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A diligent, honest and knowledgeable buyer's broker is essential when buying a NYC apartment. A diligent, honest and knowledgeable buyer's broker is essential when buying a NYC apartment.
With growing access to listings and even price histories online, one may wonder if they need a broker to purchase an apartment at all. After all, anyone who can surf the web can likely find out what apartments are currently on the market and even when the next open house will be held. Despite the potential to DIY one’s housing search, most real estate insiders still agree that buyers should work with their own broker. Doing so can increase one’s access to open houses, help in negotiations, and most importantly, mitigate some of the risks associated with buying in New York City.

In this article:

The Rushmore, 80 Riverside Boulevard
The Rushmore, 80 Riverside Boulevard Riverside Dr./West End Ave.
The Bond, 46-20 11th Street
The Bond, 46-20 11th Street Long Island City
Tower 53, 159 West 53rd Street
Tower 53, 159 West 53rd Street Midtown West
The Huron, 29 Huron Street
The Huron, 29 Huron Street Greenpoint
Spruce Ridge House, 245 East 25th Street
Spruce Ridge House, 245 East 25th Street Gramercy Park

What is a Buyer’s Broker?

There are sellers’ brokers and buyers broker (sometimes, referred to as sellers’ agents and buyers’ agents). Sellers’ brokers represent sellers and offer a range of expected services—for example, listing your unit, scheduling open houses, and ultimately, ensuring you get the best offer on your home. Buyers’ brokers represent buyers and offer a different set of services. Namely, they help buyers find listings, get into open houses, and make a viable offer. Technically, there is nothing to stop a buyer from working with the seller’s agent, but this can be tricky.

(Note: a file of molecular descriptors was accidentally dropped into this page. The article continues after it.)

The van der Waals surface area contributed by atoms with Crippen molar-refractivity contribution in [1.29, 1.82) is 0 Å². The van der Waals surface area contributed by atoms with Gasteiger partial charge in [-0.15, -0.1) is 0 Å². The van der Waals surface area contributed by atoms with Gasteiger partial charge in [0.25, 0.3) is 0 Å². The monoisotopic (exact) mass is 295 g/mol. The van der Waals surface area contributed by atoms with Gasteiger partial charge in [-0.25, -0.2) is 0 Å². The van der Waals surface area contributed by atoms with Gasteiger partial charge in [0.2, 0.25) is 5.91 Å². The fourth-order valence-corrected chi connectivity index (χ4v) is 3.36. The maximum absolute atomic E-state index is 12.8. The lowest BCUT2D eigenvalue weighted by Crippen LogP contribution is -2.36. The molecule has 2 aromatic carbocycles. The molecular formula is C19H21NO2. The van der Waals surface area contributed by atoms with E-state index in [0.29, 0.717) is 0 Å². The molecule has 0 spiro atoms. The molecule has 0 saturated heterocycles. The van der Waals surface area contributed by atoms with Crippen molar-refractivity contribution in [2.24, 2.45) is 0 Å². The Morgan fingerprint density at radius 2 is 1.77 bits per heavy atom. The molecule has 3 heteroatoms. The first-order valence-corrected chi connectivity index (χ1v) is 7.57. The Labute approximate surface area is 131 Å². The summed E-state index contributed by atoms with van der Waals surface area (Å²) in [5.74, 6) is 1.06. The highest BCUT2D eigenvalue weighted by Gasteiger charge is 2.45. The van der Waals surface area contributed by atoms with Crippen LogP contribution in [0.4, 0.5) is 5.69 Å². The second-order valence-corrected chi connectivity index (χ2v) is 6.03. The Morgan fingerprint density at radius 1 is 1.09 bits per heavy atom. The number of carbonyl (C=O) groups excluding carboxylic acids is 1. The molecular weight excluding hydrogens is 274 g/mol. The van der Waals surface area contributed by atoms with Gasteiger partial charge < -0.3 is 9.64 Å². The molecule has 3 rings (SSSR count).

To be clear, one can operate as a “double agent”—for example, work for the buyer and seller at the same time—and this is legal. But this hasn’t always happened. A number of recent legal rulings have found that sellers’ brokers sometimes favor sellers over buyers. It is on this basis that a recent California judge determined that any broker acting as a double or dual agent must offer the buyer an equivalent duty as the brokerage (see, for example, Hiroshi Horiike v. Coldwell Banker Residential Brokerage Company). What does this mean? In a nutshell, if a broker is representing both the seller and buyer and they have important information about the property (e.g., they’ve learned from the seller that the property has an unresolved mold problem or needs extensive electrical work), they must disclose this information.
Despite such rulings, of course, the question remains: Is a buyer better represented by a seller’s agent who is already working to get someone else a high offer on their home, or better off finding their own agent? In a sluggish market where buyers are often simply desperate to sell, the double agent situation might, in fact, be advantageous to both the seller and buyer. In New York City’s housing market, however, conventional wisdom suggests buyers are always better off working with a buyer’s broker.

What an Outstanding Buyer’s Broker Offers

The New York City real estate market is competitive, complex, and for first-time buyers, it can be extremely stressful. If your buying power is limited by financial constraints or a lower than desirable down payment, you’ll face even more hurdles. If you’re looking to buy in a co-op and will need to navigate even more financial hurdles and a board interview, the experience of buying a home may be even more challenging. This is where an outstanding buyer’s broker can make a world of difference.